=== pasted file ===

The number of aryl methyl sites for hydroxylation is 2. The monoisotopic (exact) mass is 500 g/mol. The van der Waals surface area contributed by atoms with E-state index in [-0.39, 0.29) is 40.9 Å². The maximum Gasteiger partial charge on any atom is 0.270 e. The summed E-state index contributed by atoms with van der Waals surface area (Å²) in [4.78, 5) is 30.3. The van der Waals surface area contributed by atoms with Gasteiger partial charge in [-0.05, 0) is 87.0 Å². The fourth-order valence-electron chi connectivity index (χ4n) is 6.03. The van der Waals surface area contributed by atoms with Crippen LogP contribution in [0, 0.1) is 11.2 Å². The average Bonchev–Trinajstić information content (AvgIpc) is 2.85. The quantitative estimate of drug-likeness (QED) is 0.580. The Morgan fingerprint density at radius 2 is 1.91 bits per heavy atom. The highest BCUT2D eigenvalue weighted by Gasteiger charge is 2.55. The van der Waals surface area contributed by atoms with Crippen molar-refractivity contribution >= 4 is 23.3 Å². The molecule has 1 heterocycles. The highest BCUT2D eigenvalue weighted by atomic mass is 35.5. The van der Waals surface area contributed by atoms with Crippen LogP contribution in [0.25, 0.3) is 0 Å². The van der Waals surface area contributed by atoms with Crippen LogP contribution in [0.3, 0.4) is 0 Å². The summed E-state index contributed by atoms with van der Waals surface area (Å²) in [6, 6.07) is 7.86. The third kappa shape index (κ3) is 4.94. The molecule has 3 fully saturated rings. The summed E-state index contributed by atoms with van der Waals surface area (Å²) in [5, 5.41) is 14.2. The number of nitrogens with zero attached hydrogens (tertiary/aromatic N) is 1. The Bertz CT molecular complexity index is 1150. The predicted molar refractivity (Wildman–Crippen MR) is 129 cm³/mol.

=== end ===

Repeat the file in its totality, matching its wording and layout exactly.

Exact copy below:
The number of aryl methyl sites for hydroxylation is 2. The monoisotopic (exact) mass is 500 g/mol. The van der Waals surface area contributed by atoms with E-state index in [-0.39, 0.29) is 40.9 Å². The maximum Gasteiger partial charge on any atom is 0.270 e. The summed E-state index contributed by atoms with van der Waals surface area (Å²) in [4.78, 5) is 30.3. The van der Waals surface area contributed by atoms with Gasteiger partial charge in [-0.05, 0) is 87.0 Å². The fourth-order valence-electron chi connectivity index (χ4n) is 6.03. The van der Waals surface area contributed by atoms with Crippen LogP contribution in [0, 0.1) is 11.2 Å². The average Bonchev–Trinajstić information content (AvgIpc) is 2.85. The quantitative estimate of drug-likeness (QED) is 0.580. The Morgan fingerprint density at radius 2 is 1.91 bits per heavy atom. The highest BCUT2D eigenvalue weighted by Gasteiger charge is 2.55. The van der Waals surface area contributed by atoms with Crippen molar-refractivity contribution >= 4 is 23.3 Å². The molecule has 1 heterocycles. The highest BCUT2D eigenvalue weighted by atomic mass is 35.5. The van der Waals surface area contributed by atoms with Crippen LogP contribution in [0.25, 0.3) is 0 Å². The van der Waals surface area contributed by atoms with Crippen LogP contribution in [0.3, 0.4) is 0 Å². The summed E-state index contributed by atoms with van der Waals surface area (Å²) in [6, 6.07) is 7.86. The third kappa shape index (κ3) is 4.94. The molecule has 3 fully saturated rings. The summed E-state index contributed by atoms with van der Waals surface area (Å²) in [5, 5.41) is 14.2. The number of nitrogens with zero attached hydrogens (tertiary/aromatic N) is 1. The Bertz CT molecular complexity index is 1150. The predicted molar refractivity (Wildman–Crippen MR) is 129 cm³/mol.